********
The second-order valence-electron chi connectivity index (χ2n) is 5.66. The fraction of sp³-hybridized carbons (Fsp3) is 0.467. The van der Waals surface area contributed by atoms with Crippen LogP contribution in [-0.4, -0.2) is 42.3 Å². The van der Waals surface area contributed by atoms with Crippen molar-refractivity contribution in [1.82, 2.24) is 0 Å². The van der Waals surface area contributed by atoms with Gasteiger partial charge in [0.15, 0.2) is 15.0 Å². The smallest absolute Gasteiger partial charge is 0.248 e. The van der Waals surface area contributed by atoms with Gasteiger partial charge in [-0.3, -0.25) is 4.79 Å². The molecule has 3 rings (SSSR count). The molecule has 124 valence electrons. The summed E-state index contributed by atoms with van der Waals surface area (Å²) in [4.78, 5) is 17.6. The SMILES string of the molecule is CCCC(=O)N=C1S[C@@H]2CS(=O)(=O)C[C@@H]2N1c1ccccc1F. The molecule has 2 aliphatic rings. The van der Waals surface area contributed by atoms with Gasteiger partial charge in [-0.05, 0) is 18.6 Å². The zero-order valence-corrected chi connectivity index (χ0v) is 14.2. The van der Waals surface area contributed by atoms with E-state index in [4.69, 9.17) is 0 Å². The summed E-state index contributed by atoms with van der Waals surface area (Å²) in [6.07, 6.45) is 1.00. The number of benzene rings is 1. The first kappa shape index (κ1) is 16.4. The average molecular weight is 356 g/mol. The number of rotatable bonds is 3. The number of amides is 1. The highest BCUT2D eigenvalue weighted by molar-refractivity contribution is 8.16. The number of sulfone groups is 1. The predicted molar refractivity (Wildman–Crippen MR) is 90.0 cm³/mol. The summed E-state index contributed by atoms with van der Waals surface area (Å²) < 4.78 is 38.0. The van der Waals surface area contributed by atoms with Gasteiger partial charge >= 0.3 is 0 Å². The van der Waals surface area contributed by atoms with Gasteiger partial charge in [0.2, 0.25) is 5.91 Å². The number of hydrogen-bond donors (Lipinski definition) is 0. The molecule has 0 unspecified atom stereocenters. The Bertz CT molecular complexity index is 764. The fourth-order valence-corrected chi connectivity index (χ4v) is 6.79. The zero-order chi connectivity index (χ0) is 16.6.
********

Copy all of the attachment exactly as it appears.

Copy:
The second-order valence-electron chi connectivity index (χ2n) is 5.66. The fraction of sp³-hybridized carbons (Fsp3) is 0.467. The van der Waals surface area contributed by atoms with Crippen LogP contribution in [-0.4, -0.2) is 42.3 Å². The van der Waals surface area contributed by atoms with Crippen molar-refractivity contribution in [1.82, 2.24) is 0 Å². The van der Waals surface area contributed by atoms with Gasteiger partial charge in [0.15, 0.2) is 15.0 Å². The smallest absolute Gasteiger partial charge is 0.248 e. The van der Waals surface area contributed by atoms with Gasteiger partial charge in [-0.3, -0.25) is 4.79 Å². The molecule has 3 rings (SSSR count). The molecule has 124 valence electrons. The summed E-state index contributed by atoms with van der Waals surface area (Å²) in [4.78, 5) is 17.6. The SMILES string of the molecule is CCCC(=O)N=C1S[C@@H]2CS(=O)(=O)C[C@@H]2N1c1ccccc1F. The molecule has 2 aliphatic rings. The van der Waals surface area contributed by atoms with Gasteiger partial charge in [-0.05, 0) is 18.6 Å². The zero-order valence-corrected chi connectivity index (χ0v) is 14.2. The van der Waals surface area contributed by atoms with E-state index in [4.69, 9.17) is 0 Å². The summed E-state index contributed by atoms with van der Waals surface area (Å²) in [6.07, 6.45) is 1.00. The number of benzene rings is 1. The first kappa shape index (κ1) is 16.4. The average molecular weight is 356 g/mol. The number of rotatable bonds is 3. The number of amides is 1. The highest BCUT2D eigenvalue weighted by molar-refractivity contribution is 8.16. The number of sulfone groups is 1. The predicted molar refractivity (Wildman–Crippen MR) is 90.0 cm³/mol. The summed E-state index contributed by atoms with van der Waals surface area (Å²) < 4.78 is 38.0. The van der Waals surface area contributed by atoms with Gasteiger partial charge >= 0.3 is 0 Å². The van der Waals surface area contributed by atoms with Gasteiger partial charge in [0.2, 0.25) is 5.91 Å². The number of hydrogen-bond donors (Lipinski definition) is 0. The molecule has 0 unspecified atom stereocenters. The Bertz CT molecular complexity index is 764. The fourth-order valence-corrected chi connectivity index (χ4v) is 6.79. The zero-order chi connectivity index (χ0) is 16.6.